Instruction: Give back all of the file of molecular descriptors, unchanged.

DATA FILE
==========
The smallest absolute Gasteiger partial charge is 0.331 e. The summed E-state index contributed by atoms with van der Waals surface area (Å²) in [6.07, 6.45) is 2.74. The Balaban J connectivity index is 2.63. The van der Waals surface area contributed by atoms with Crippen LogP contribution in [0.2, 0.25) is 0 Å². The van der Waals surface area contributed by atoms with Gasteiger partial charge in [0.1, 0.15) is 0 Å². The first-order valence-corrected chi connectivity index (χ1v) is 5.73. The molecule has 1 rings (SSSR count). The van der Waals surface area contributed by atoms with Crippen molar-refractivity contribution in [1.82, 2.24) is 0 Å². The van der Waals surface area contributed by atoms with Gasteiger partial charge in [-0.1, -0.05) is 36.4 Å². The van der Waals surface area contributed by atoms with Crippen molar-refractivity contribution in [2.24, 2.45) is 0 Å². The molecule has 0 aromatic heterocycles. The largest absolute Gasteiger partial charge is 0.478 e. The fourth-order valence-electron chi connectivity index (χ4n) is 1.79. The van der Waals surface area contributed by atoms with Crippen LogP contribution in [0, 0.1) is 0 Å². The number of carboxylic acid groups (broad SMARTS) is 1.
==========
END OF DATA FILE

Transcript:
The smallest absolute Gasteiger partial charge is 0.331 e. The summed E-state index contributed by atoms with van der Waals surface area (Å²) in [6.07, 6.45) is 2.74. The Balaban J connectivity index is 2.63. The van der Waals surface area contributed by atoms with Crippen LogP contribution in [0.2, 0.25) is 0 Å². The van der Waals surface area contributed by atoms with Gasteiger partial charge in [0.1, 0.15) is 0 Å². The first-order valence-corrected chi connectivity index (χ1v) is 5.73. The molecule has 1 rings (SSSR count). The van der Waals surface area contributed by atoms with Crippen molar-refractivity contribution in [1.82, 2.24) is 0 Å². The van der Waals surface area contributed by atoms with Gasteiger partial charge in [-0.1, -0.05) is 36.4 Å². The van der Waals surface area contributed by atoms with Crippen molar-refractivity contribution in [2.24, 2.45) is 0 Å². The molecule has 0 aromatic heterocycles. The largest absolute Gasteiger partial charge is 0.478 e. The fourth-order valence-electron chi connectivity index (χ4n) is 1.79. The van der Waals surface area contributed by atoms with Crippen LogP contribution in [0, 0.1) is 0 Å². The number of carboxylic acid groups (broad SMARTS) is 1.